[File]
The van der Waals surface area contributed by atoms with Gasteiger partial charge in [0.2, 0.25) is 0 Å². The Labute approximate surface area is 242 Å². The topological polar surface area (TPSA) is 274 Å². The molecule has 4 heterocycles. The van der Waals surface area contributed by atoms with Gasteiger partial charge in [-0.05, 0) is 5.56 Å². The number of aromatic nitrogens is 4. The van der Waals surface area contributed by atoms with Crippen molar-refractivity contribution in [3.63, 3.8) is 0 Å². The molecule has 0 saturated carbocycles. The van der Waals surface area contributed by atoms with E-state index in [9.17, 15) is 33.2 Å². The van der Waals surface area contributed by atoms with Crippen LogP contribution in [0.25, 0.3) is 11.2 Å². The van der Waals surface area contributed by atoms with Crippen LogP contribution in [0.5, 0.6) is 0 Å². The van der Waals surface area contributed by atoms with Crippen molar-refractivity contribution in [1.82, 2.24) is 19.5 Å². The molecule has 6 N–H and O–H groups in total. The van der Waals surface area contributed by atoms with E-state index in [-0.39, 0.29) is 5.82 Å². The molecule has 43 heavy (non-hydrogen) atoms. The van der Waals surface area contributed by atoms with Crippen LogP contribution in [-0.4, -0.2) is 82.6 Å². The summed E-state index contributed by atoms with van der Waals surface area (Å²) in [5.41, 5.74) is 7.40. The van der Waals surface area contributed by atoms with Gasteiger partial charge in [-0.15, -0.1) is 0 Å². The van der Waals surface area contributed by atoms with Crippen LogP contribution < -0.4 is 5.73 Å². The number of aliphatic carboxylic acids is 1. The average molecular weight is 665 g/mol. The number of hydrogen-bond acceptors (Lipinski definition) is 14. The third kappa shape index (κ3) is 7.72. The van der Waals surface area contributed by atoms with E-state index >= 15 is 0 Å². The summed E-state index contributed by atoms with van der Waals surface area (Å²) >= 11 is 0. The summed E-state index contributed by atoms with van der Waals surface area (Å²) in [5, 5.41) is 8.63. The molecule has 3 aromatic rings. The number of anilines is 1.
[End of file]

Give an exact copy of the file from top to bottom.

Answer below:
The van der Waals surface area contributed by atoms with Gasteiger partial charge in [0.2, 0.25) is 0 Å². The Labute approximate surface area is 242 Å². The topological polar surface area (TPSA) is 274 Å². The molecule has 4 heterocycles. The van der Waals surface area contributed by atoms with Gasteiger partial charge in [-0.05, 0) is 5.56 Å². The number of aromatic nitrogens is 4. The van der Waals surface area contributed by atoms with Crippen molar-refractivity contribution in [3.63, 3.8) is 0 Å². The molecule has 0 saturated carbocycles. The van der Waals surface area contributed by atoms with E-state index in [9.17, 15) is 33.2 Å². The van der Waals surface area contributed by atoms with Crippen LogP contribution in [0.25, 0.3) is 11.2 Å². The van der Waals surface area contributed by atoms with Crippen LogP contribution in [0.5, 0.6) is 0 Å². The van der Waals surface area contributed by atoms with Crippen molar-refractivity contribution in [1.82, 2.24) is 19.5 Å². The molecule has 6 N–H and O–H groups in total. The van der Waals surface area contributed by atoms with E-state index in [-0.39, 0.29) is 5.82 Å². The molecule has 43 heavy (non-hydrogen) atoms. The van der Waals surface area contributed by atoms with Crippen LogP contribution in [-0.4, -0.2) is 82.6 Å². The summed E-state index contributed by atoms with van der Waals surface area (Å²) in [5.41, 5.74) is 7.40. The van der Waals surface area contributed by atoms with Gasteiger partial charge in [-0.15, -0.1) is 0 Å². The van der Waals surface area contributed by atoms with Crippen LogP contribution < -0.4 is 5.73 Å². The number of aliphatic carboxylic acids is 1. The average molecular weight is 665 g/mol. The number of hydrogen-bond acceptors (Lipinski definition) is 14. The third kappa shape index (κ3) is 7.72. The van der Waals surface area contributed by atoms with E-state index >= 15 is 0 Å². The summed E-state index contributed by atoms with van der Waals surface area (Å²) >= 11 is 0. The summed E-state index contributed by atoms with van der Waals surface area (Å²) in [5, 5.41) is 8.63. The molecule has 3 aromatic rings. The number of anilines is 1.